Former head of Turkish Army Gen. İsmail Hakkı Karadayı, behind Turkey’s ‘post-modern coup’, dies

Turkey’s former Chief of General Staff Gen. İsmail Hakkı Karadayı has died in hospital from cancer and multi-organ failure. He was aged 88.

The general is best known for orchestrating a non-violent military coup in 1997 that led to the fall of a coalition government led by Islamist Prime Minister Necmettin Erbakan of the Refah (Welfare) Party.

For much of the twentieth century, the Turkish army was the self-appointed guardian of the country’s “secular values”, interfering in government whenever they felt the wellbeing of the state was threatened.

The army became concerned at the political direction of the country after Refah – the forerunner to today’s ruling Adalet ve Kalkınma (Justice and Development) Party – became Turkey’s most popular party after the 1995 General Election.

It was the first time since the Republic’s creation in 1923 that a religious party had the largest number of seats in the Turkish Parliament. Although it was not sufficient for Refah to form a majority government, the results (158 seats from 550) was enough to install Erbakan as Prime Minister in a coalition with the True Path Party (DYP), led by Tansu Çiller.

In a short time, Erbakan’s government set about opening religious schools and re-establishing Tarikatlar (religious sects) as lawful, even though these influential groups had been banned by Mustafa Kemal Atatürk in December 1925.

Fearing that religion was heavily encroaching into the affairs of state, the Chief of General Staff Gen. Karadayı and his team prepared a memorandum in January 1997 that called for the reversal of Erbakan’s policies, and for the advancement instead of secular initiatives.

Tanks rolled on to the streets of Ankara on 4 February as a clear sign to the Erbakan-Çiller government of the military’s intentions. At a meeting of the National Security Council (MGK) on 28 February 1997, the generals led by Karadayı presented their concerns about political Islam and forced Prime Minister Necmettin Erbakan to consent to their demands by signing the memorandum.

Turkey’s Chief of General Staff Gen. Ismail Hakki Karadayı and Prime Minister Necmettin Erbakan, who was forced out of office by the military in February 1997


The coalition government collapsed soon after and the following year, Refah was closed by the Constitutional Court of Turkey for violating the separation of religion and state. Erbakan and many members of Refah were banned from politics for five years, among them Recep Tayyip Erdoğan. He went on to form AKP with Abdullah Gül, who had served as a Refah Minister in the Erbakan-Çiller cabinet.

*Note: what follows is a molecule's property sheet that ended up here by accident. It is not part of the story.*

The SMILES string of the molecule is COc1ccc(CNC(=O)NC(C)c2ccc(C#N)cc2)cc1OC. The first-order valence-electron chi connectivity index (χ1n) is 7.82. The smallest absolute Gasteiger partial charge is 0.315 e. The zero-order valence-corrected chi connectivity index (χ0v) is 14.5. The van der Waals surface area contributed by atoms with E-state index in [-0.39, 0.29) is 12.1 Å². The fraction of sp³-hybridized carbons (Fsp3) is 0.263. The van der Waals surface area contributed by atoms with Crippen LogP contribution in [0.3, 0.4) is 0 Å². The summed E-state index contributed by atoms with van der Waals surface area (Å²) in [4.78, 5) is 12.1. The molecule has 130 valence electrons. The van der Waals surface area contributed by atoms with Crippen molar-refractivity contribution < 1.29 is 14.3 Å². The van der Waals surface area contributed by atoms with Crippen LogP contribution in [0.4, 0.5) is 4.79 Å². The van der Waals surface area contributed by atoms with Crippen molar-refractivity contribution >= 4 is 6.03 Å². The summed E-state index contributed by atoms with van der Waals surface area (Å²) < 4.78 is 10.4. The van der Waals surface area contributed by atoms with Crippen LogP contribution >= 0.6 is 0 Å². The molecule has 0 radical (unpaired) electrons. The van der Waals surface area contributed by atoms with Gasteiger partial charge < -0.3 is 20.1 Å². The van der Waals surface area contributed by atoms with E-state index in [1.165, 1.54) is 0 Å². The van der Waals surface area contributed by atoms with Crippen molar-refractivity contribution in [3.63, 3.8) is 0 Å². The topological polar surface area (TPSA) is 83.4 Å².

Two decades later the highly decorated Karadayı, his former deputy Çevik Bir, and 19 other retired senior military officials were tried and found guilty of plotting a coup. All suspects vehemently rejected the charges, claiming they had not committed any offence, yet were given a life sentence.

Due to their advanced years, the men were not sent to prison, instead having a variety of their freedoms curtailed.

About İsmail Hakkı Karadayı

Born in Çankırı, near Ankara, in 1932, Karadayı completed military high school in 1951. He continued his military education through a variety of leading academies, graduating from the National Security Academy (Milli Güvenlik Akademisi) for military officers in 1975.

After serving as Major General in North Cyprus for two years, he was transferred to the headquarters of Personnel for Turkey’s Land Forces, where he continued to rise through the ranks. In 1985, he was promoted to Lieutenant General and for the next two years he was a Corps Commander, and by 1989 he was promoted to the rank of general.

General Karadayı was appointed Turkey’s 22nd Chief of General Staff (‘Genelkurmay Başkanı’) in 1994 – the country’s most senior military position – a role he served in until his retirement in 1998.

He died at Kadıköy Florance Nightingale Hospital in Istanbul on 26 May 2018. He was married with two children.